‘Tunnel 5 Fire’ grows to over 500 acres in Skamania County, Washington

UNDERWOOD, Wash. (KGW) — The Tunnel 5 Fire, a wildfire burning in timber and brush near the small town of Underwood in southeast Skamania County, Washington, grew to 533 acres overnight and destroyed “several structures,” the Skamania County Sheriff’s Office reported.

Level 3 (Go Now) evacuation orders in a two-mile radius around the fire (see evacuation orders map) remain in place Monday, fire officials said. On Sunday, authorities said the fire was threatening about 100 structures. The origin of the fire is still under investigation.

State Route 14 is closed in both directions across a 10-mile stretch near Drano Lake to Underwood.

The fire, which started Sunday morning around 11:20 a.m. and grew quickly due to extreme terrain and hot, windy conditions, is burning across the Columbia River from Hood River in Oregon.

The fire mostly stayed within the perimeter set by firefighters Sunday night, but did experience moderate growth on the west, according to the Southeast Washington Incident Management Team 1 (SEWAIMT).

Fire crews from multiple agencies continue to focus on keeping the fire maintained to an area “east of Drano Lake, south of the east/west portion of Cook-Underwood Road, west of the north/south portion of Cook-Underwood Road, and north of the Columbia River,” SEWAIMT said. Air assets have been deployed, utilizing both water from the Columbia River, and fire retardant.

A evacuee center was set up at the Skamania County Fairgrounds in Stevenson, Washington, where the Red Cross is on site. Evacuees, some with horses and dogs, spent the night at the evacuee center Sunday night.

“We have a lady with a couple of horses,” said Jane Burke of Red Cross. “So we got them set up and we got some hay.”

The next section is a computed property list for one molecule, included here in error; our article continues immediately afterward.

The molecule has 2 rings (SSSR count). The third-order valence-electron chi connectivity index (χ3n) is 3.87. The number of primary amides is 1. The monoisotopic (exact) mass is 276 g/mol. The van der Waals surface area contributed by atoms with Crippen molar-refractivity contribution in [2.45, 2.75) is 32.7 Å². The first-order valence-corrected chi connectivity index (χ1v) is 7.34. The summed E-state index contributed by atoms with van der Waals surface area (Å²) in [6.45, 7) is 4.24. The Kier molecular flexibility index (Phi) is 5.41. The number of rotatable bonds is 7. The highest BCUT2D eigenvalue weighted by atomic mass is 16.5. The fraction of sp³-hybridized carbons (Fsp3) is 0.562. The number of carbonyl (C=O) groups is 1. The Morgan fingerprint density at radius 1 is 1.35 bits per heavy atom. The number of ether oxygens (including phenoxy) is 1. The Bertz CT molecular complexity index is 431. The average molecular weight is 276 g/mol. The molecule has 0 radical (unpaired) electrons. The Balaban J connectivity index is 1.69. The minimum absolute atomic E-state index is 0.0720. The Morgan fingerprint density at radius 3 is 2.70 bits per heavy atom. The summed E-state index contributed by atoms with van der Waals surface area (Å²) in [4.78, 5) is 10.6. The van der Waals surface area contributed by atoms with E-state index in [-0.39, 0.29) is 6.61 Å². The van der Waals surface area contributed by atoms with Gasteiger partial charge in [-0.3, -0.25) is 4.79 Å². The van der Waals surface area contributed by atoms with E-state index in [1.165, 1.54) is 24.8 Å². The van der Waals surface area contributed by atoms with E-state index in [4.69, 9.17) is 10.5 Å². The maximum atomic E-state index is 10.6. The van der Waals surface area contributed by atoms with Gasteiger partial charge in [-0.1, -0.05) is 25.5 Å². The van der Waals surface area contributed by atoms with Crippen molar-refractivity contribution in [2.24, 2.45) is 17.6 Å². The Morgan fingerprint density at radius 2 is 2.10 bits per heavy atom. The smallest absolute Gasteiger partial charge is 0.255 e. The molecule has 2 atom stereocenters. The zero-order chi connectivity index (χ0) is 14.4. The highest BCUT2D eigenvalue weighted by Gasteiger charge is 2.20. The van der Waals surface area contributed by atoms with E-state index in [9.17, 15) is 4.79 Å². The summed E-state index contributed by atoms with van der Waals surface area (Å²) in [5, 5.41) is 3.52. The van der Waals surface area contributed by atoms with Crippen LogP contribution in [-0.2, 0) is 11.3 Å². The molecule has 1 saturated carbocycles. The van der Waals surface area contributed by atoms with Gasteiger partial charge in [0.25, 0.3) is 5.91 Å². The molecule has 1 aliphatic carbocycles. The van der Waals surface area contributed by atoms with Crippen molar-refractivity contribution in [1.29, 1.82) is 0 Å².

Washington State Patrol Chief John Batiste authorized the mobilization of state firefighting resources under the Washington State Fire Resources Mobilization Plan at the request of the Skamania County Fire District 3 commissioner.

Multiple agencies responded Sunday, including Skamania County Fire District 3, Skamania County Fire District 1, Klickitat County Fire District 3, White Salmon Fire, Department of Natural Resources, and United States Forest Service.


Level 3 (Go Now) evacuation orders were issued for a two-mile radius around the fire Sunday and remain in place Monday. Level 1 (Get Ready) evacuations are in place for Klickitat County, east of the fire.

The sheriff’s office posted an updated evacuation map late Sunday night and said it would use its reverse 911 notification system and law enforcement for emergency notifications. Click here to sign up to receive evacuation notices and check the SCSO Facebook page for the latest updates.

Here’s what evacuation levels mean

Level 1 Notice – Be Ready: Residents should be aware of the danger that exists in their area and monitor local media outlets for information. Residents with special needs should take note and begin making arrangements to evacuate. Evacuations at this time are voluntary.

Level 2 Notice – Be Set: This level indicates there is significant danger to your area, and residents should either voluntarily relocate to a shelter or outside of the affected area, or if choosing to remain, to be ready at a moment’s notice. Emergency services cannot guarantee that they will be able to notify you if conditions rapidly deteriorate.

Level 3 Notice – Go Now: Danger to your area is current or imminent, and you should leave immediately. Listen to local media and watch for emergency personnel who may be coming by to give further instructions regarding the evacuation.

Water in Underwood possibly contaminated

The Skamania County Public Utility District #1 reported Sunday night that water from the Underwood Water System might be contaminated due to a loss of pressure in the water system.

“Even if you don’t lose water pressure, your tap water may still be contaminated,” the utility district said in a Facebook post.

Officials advise residents of Underwood to boil tap water for one minute and then letting it cool before drinking. They said residents should use boiled or purchased bottled water for drinking, making ice, brushing teeth, washing dishes and food preparation.

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